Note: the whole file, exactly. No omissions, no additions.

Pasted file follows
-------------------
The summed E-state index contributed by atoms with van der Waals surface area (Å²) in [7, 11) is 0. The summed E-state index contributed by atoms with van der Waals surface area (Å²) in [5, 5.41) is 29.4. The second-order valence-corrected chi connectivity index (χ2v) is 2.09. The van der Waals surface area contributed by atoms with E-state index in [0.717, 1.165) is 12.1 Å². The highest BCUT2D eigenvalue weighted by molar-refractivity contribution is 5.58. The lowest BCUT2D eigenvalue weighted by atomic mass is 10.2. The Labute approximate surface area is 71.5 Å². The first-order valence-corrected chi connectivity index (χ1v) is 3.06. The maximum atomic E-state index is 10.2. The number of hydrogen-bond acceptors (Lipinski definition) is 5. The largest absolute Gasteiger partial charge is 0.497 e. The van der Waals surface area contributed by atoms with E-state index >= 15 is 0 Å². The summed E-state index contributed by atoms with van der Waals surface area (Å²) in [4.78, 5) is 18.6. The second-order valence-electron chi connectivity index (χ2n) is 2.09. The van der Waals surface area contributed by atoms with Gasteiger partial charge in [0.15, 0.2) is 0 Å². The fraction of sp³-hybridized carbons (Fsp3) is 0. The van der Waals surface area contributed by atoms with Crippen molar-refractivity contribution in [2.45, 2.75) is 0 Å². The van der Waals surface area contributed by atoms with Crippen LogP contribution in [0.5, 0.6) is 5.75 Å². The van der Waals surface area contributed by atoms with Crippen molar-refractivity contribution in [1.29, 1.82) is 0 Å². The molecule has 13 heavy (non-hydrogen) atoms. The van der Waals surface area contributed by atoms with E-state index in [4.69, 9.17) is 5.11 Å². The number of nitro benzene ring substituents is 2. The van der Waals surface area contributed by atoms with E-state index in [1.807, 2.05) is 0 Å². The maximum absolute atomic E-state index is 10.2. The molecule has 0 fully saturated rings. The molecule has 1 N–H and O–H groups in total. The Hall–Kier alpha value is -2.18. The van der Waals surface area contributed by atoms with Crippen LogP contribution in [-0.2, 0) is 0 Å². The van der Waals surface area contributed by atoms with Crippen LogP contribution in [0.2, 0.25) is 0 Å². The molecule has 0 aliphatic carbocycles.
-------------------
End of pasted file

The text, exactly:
The summed E-state index contributed by atoms with van der Waals surface area (Å²) in [7, 11) is 0. The summed E-state index contributed by atoms with van der Waals surface area (Å²) in [5, 5.41) is 29.4. The second-order valence-corrected chi connectivity index (χ2v) is 2.09. The van der Waals surface area contributed by atoms with E-state index in [0.717, 1.165) is 12.1 Å². The highest BCUT2D eigenvalue weighted by molar-refractivity contribution is 5.58. The lowest BCUT2D eigenvalue weighted by atomic mass is 10.2. The Labute approximate surface area is 71.5 Å². The first-order valence-corrected chi connectivity index (χ1v) is 3.06. The maximum atomic E-state index is 10.2. The number of hydrogen-bond acceptors (Lipinski definition) is 5. The largest absolute Gasteiger partial charge is 0.497 e. The van der Waals surface area contributed by atoms with E-state index >= 15 is 0 Å². The summed E-state index contributed by atoms with van der Waals surface area (Å²) in [4.78, 5) is 18.6. The second-order valence-electron chi connectivity index (χ2n) is 2.09. The van der Waals surface area contributed by atoms with Gasteiger partial charge in [0.15, 0.2) is 0 Å². The fraction of sp³-hybridized carbons (Fsp3) is 0. The van der Waals surface area contributed by atoms with Crippen molar-refractivity contribution in [2.45, 2.75) is 0 Å². The van der Waals surface area contributed by atoms with Crippen LogP contribution in [0.5, 0.6) is 5.75 Å². The van der Waals surface area contributed by atoms with Crippen molar-refractivity contribution in [1.29, 1.82) is 0 Å². The molecule has 13 heavy (non-hydrogen) atoms. The van der Waals surface area contributed by atoms with E-state index in [4.69, 9.17) is 5.11 Å². The number of nitro benzene ring substituents is 2. The van der Waals surface area contributed by atoms with E-state index in [1.807, 2.05) is 0 Å². The maximum absolute atomic E-state index is 10.2. The molecule has 0 fully saturated rings. The molecule has 1 N–H and O–H groups in total. The Hall–Kier alpha value is -2.18. The van der Waals surface area contributed by atoms with Crippen LogP contribution in [-0.2, 0) is 0 Å². The van der Waals surface area contributed by atoms with Crippen LogP contribution in [0.2, 0.25) is 0 Å². The molecule has 0 aliphatic carbocycles.